As I work to enhance Campy, a C# library for GPU programming I wrote, I’m trying to capitalize on some new code from the NET Foundation Projects. These include LLILC, a MS IL compiler based on LLVM. I want to be able to use some of the APIs in LLVM to perform SSA analysis rather than roll my own. But, that turns out to be easier said than done. This note describes some of the issues in building LLILC, LLVM, and SWIG.


Simplified Wrapper and Interface Generator (SWIG) is a tool to generate a wrapper in one programming language from the API written in another language. SWIG has the capability to parse C/C++ header files and output C# classes and native C interfaces that perform PInvoke calls for C#. It is a reasonable choice when one wants to create a C# interface to LLVM, or any C++ API for that matter.

However, SWIG is baroque, if not outright grotesque. The rules for type mapping C++ to C# are difficult to understand, even with full debugging enabled (-debug-memory -debug-classes -debug-symtabs -debug-tmsearch -debug-tmused -debug-symbols -debug-csymbols -debug-lsymbols -debug-typemap -debug-template). Conversion of basics like void* -> IntPtr are not handled out of the box.

While SWIG can run on Windows, I find that it is easier to build in a Linux shell, and call the command-line tool via WSL, e.g., bash -c swig …. That said, Swig is one of those tools in which you sometimes need to debug the code in order to understand the type mapping rules–not that that will be easy as almost every object in SWIG is encoded as what the authors call a DOH object— which is just a void*.


# Make sure required software installed.
sudo apt-get install gcc libpcre3 libpcre3-dev make 'g++' git automake flex bison
git clone https://github.com/swig/swig.git
cd swig
mkdir temp
./configure --prefix=`pwd`/temp
make install


git -clone  https://github.com/kaby76/SwigExample.git
cd SwigExample
bash -c ./generate.sh
# Open in Visual Studio 2017, rebuild, and run.

(Note! If you make your own API, make sure to update the .SLN file with a <ProjectReference> entry. See https://blogs.msdn.microsoft.com/kirillosenkov/2015/04/04/how-to-have-a-project-reference-without-referencing-the-actual-binary/)





Swigged LLVM

LLVM (Low Level Virtual Machine) is a compiler infrastructure project, and is the defacto tool for compiler writers nowadays (which is too bad, because it lacks some flexibility, and it is better for people to learn and know compiler theory).

Building LLVM on Windows is well documented. However, if you want to call LLVM from C#, you will need to use SWIG to generate a thunking layer, or write your own. In fact, others have done so: LLVMSharp and SharpLang. However, SharpLang is no longer active (as of November 2015), and LLVMSharp does not have LLILC and does not expose the SSA analysis API.

Using SWIG to generate a C# API does require some finesse. A basic SWIG input file might be:

// Input file xxx.i
// To generate files:
// mkdir lib nlib
// swig -csharp -c++ -I./nlib -I../llvm/include -namespace CSLLVM -dllimport CSLLVM.Native.dll -outdir ./lib -o ./nlib/LLVM_wrap.cpp xxx.i

%include "typemaps.i"

%module LLVM

#include <llvm-c/Core.h>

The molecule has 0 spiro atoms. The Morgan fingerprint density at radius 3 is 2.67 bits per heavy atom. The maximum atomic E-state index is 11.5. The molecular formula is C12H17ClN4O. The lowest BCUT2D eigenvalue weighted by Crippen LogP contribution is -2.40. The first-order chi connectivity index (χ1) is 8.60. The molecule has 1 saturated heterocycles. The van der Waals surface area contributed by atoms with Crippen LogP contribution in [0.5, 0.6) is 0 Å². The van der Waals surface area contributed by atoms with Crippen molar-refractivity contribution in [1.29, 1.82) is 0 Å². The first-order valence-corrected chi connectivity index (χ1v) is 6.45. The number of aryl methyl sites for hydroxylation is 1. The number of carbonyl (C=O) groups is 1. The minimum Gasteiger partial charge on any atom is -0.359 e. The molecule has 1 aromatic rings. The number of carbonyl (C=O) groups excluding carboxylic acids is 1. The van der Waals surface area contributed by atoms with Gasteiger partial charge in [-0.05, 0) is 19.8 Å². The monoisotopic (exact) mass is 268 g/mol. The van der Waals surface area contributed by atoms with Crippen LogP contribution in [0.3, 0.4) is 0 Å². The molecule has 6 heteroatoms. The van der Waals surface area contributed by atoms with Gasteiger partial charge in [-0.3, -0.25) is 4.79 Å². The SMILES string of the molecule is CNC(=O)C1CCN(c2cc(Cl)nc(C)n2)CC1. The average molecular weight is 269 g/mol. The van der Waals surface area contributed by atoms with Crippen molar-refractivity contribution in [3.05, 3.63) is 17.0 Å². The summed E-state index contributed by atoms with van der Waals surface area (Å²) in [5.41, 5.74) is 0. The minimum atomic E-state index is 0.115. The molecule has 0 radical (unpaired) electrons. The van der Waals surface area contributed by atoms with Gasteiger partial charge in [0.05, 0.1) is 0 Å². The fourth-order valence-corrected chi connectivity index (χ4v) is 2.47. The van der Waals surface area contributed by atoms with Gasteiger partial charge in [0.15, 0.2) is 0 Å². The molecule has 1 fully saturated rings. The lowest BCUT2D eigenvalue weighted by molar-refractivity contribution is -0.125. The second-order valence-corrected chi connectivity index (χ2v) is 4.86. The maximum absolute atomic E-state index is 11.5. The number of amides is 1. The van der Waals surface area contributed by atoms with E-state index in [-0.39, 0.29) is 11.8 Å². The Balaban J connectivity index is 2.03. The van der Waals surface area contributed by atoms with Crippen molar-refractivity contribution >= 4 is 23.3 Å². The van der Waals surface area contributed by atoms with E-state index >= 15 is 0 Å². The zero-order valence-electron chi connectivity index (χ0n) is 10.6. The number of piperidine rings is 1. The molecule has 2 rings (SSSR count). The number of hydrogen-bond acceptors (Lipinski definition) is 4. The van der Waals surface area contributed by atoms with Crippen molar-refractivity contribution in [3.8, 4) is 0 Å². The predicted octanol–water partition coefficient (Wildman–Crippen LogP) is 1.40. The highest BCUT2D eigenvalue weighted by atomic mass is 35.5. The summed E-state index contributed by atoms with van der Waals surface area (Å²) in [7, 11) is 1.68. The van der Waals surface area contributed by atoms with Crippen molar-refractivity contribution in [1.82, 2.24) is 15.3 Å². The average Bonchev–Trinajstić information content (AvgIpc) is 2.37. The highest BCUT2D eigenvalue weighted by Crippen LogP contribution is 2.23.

#include <llvm-c/BitReader.h>
#include <llvm-c/BitWriter.h>
#include <llvm-c/Transforms/IPO.h>
#include <llvm-c/Transforms/PassManagerBuilder.h>
#include <llvm-c/Transforms/Scalar.h>
#include <llvm-c/Transforms/Vectorize.h>
#include <llvm-c/Target.h>
#include <llvm-c/TargetMachine.h>
#include <llvm-c/Analysis.h>
#include "Additional.h"
#include "DebugInfo.h"

%include "llvm-c/Core.h"
%include "llvm-c/BitReader.h"
%include "llvm-c/BitWriter.h"
%include "llvm-c/Transforms/IPO.h"
%include "llvm-c/Transforms/PassManagerBuilder.h"
%include "llvm-c/Transforms/Scalar.h"
%include "llvm-c/Transforms/Vectorize.h"
%include "llvm-c/Target.h"
%include "llvm-c/TargetMachine.h"
%include "llvm-c/Analysis.h"
%include "Additional.h"
%include "DebugInfo.h"

However, this will result in many poorly named C# files, e.g., SWIGTYPE_p_LLVMTypeRef.cs. Therefore, one should apply SWIG %typemap’s to rename the types appropriately. SharpLang uses this approach, and I’ve updated the rewrite rules slightly to handle more of the LLVM API. LLVMSharp uses a different approach, using a home-grown tool to parse C/C++ header files and convert them into wrappers.

NB: SWIG/LLVM is so difficult to understand, that I will be exploring it in a later post in this blog.


# In CMD, as vcvarsall.bat is required to initialize environmental variables.
git clone http://llvm.org/git/llvm.git
mkdir build
cd build
"%VS150BASE%\VC\Auxiliary\Build\vcvarsall.bat" x64
cmake -G "Visual Studio 15 2017 Win64" ..\llvm
msbuild LLVM.sln /p:Configuration=Debug /p:Platform=x64
# (or you can open LLVM.sln in Visual Studio and rebuild in that environment.)








LLILC is a compiler backend for MS IL based on LLVM. It was started by Microsoft to address ahead-of-time (AOT) compilation of MS IL, different from the JIT compiler, RyuJIT, the compiler backend since Net 4.6. The JIT compiler is not LLVM based.

The main use I would have for LLILC is to convert MS IL into LLVM for code analysis. However, I am not interested in code generation; I want to use the SSA graph to answer some basic questions of what code is referenced when calling a Campy parallel-for.

Unfortunately, LLILC is poorly written code. LLILC merges the parsing of MSIL, construction of a control-flow graph, and translation of MSIL into LLVM IR with each instruction that is parsed. Further, LLILC is CoreCLR dependent, which means this cannot be used with a NET Framework application (the reverse is possible).


See https://github.com/dotnet/llilc/blob/master/Documentation/Getting-Started-For-Windows.md